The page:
Sometimes people tend to use **‘THE’** unnecessarily in sentences without any consideration where it is not required, and the meaning of the sentence completely changes because of unnecessary use of articles and preposition so we should not overlook these errors. Let’s see the correct use of **‘THE’** here.

We use **‘THE’** when we speak of a particular person, things already referred to:

**The** Girl standing there is my sister.

Let’s see some cases for correct use of **‘THE’:**

__With the Name of Oceans, island, gulf, river and mountains:__

e.g. **The **Himalaya, **The** Persian Gulf, **The** Andaman Islands, **The** Ganga river

__With certain Books:__

e.g. **The** Vedas, **The **Bible, **The** Ramayana, **The **Kuran

__With Musical instruments:__

e.g. **The **flute, **The **violin, **The** Tabla,

__With Religious Group:__

e.g. **The **Hindus, **The** Sikhs, **The **Muslims

__Before the Names of Newspapers:__

e.g. **The** Hindu, **The** Times of India, **The **Economic Times

__Names enforcing Law:__

e.g. **The** Police, **The** Navy, **The **Air Force

__With the name of Political parties:__

e.g. **The** Congress, **The** B.J.P, **The** R.J.D

__With the Name of Clubs, Foundation etc. :__

e.g. **The** Lion’s Club, **The** Premji Foundation

__Before Names of an empire, dynasty or historical events:__

e.g. **The** Old Stone Age, **The** First World War, **The **Green Revolution

__Before Common Nouns denoting unique thins:__

e.g. **The** Sun, **The** Moon,** The** World, **The** Stars

__Before an Adjective when the noun is understood:__

Example:

- We must not shun
**the**disabled. **The**poor would favour him.

__Before the comparative degree:__

Example:

**The**more you get,**the**more you want- He is
**the**faster of**the**two.

__with the Superlative degree:__

Examples:

- He is
**the**strongest contestant of this Olympic. - She is
**the**most beautiful girl in this group. - Prizes would be given for
**the**most outstanding performances.

__With the ordinals:__

Examples:

- She lives in
**the**tenth block. - My office is on
**the**third floor - I took
**the**first taxi that came in my way

__ __

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Comments Lesson Posted on 18 May Language/Spoken English Life Skills Coaching/Soft Skills Training/Communication Skills Training IBPS PO/IBPS PO Mains/English Language/Grammar (Error Spotting, Phrase Replacement, Fill in the Blanks)

Haritha P.

An L & D Professional with 12 years of experience in training students , women ,entry level employees...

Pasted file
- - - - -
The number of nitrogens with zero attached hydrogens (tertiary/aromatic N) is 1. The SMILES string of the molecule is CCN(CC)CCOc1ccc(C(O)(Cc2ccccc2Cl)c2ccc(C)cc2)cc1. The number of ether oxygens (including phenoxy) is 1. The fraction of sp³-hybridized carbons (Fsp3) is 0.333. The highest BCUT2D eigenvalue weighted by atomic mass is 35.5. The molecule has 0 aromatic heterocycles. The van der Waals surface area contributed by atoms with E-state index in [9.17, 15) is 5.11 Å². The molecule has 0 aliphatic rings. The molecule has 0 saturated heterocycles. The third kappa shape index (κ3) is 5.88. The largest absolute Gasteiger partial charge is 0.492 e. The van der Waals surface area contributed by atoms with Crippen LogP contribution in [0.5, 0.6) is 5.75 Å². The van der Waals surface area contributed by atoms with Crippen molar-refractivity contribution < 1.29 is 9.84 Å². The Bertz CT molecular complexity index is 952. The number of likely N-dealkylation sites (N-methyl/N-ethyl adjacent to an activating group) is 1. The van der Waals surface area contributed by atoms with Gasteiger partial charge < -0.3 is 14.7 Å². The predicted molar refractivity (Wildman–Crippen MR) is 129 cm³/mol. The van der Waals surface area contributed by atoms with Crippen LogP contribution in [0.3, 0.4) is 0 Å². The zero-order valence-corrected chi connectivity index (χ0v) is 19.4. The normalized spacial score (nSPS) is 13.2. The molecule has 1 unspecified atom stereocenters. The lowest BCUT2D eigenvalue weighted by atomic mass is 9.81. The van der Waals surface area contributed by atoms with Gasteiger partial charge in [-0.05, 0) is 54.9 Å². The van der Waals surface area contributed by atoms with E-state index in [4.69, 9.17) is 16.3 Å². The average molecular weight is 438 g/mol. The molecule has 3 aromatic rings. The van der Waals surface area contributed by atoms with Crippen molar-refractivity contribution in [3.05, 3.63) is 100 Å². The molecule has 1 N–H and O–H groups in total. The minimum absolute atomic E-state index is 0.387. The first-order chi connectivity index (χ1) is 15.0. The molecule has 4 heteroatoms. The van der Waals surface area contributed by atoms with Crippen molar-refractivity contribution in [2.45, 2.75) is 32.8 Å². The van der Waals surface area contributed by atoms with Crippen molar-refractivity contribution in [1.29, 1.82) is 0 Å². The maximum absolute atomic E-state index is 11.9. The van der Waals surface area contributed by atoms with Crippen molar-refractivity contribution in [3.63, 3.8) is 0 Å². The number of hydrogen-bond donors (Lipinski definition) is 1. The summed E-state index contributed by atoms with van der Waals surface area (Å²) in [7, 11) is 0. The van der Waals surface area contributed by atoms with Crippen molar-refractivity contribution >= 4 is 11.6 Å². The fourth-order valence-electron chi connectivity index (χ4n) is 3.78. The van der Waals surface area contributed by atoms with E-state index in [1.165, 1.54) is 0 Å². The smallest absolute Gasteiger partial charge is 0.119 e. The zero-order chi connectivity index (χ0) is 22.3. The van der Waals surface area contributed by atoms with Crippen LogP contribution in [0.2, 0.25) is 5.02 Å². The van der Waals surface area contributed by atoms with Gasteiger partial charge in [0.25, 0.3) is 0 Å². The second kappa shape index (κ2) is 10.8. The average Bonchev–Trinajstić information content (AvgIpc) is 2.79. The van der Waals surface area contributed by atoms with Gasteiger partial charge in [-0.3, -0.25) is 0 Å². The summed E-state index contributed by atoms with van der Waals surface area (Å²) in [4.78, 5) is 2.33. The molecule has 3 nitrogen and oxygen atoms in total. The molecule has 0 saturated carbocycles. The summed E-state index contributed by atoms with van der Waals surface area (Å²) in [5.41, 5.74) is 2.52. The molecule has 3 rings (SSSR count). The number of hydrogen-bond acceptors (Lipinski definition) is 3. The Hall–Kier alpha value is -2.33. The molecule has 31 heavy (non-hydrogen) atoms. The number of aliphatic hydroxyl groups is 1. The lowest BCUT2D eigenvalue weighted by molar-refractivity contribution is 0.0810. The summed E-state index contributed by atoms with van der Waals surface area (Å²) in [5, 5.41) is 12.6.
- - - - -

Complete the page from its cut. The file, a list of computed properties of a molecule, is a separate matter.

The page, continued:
Put off - To put off is to postpone. Make out - To make out is to resolve. Makeup - To make up is to create something. Hold back - To hold something back is to stop from saying it out Hold up - To hold something up is to delay it. Hold down - To hold something down is to keep it low. Hold on -... read more

**Put off - **To put off is to postpone.

**Make out - **To make out is to resolve.

**Makeup - **To make up is to create something.

**Hold back - **To hold something back is to stop from saying it out

**Hold up - **To hold something up is to delay it.

**Hold down - **To hold something down is to keep it low.

**Hold on - **To hold on is to wait.

**Keep off - **To keep something off is to avoid it from going onto a particular area of land.

**Get back - **To get back is to come back.

**Get by - **To get by is to manage to do something with great difficulty.

**Get in - **To get in is to enter a place

**Get out - **To get out is to leave a place.

**Call in** – call (him/her/them) in

**Call (me) up** – call on phone/ in person

**Call out** – announce/say out loud

**Come across** – meet/see

**Came up/come up** – think/ thought of

**Coming through** – passing by

**Screw up - **When something screws up somebody, it confuses or hurts them.

**Scratch out - **To scratch out is to make a living with great difficulty.

**Seal off - **To seal off an area is to block it or prevent access to it.

**Set off - **To set off is to start a journey.

**Shake off - **To shake something off is to get rid of it.

**Spruce up - **To spruce up is to smarten up.

**Splash out - **To splash out is to spend a lot of money on something

**Stick around - **To stick around is to stay in the same place for a long time.

**Dish out - **To dish out is to give something (usually criticism) in large amounts

**Spew out - **To spew something out is to produce a lot of it.

**Spark off - **To spark something off is to make it happen.

**Dish out - **To dish something out is to give something (usually something bad) freely and in large amounts.

**Shoot off - **To shoot off is to leave in a hurry.

**Mug up - **To mug up is to study hard.

**Shake off - **To shake something off is to get rid of that.

**Standby (somebody) - **To stand by someone is to support them when they need you.

**Stand (somebody) up - **To stand somebody up is to arrange to meet somebody and not go.

**Stand in for - **To stand in for somebody is to do their job temporarily.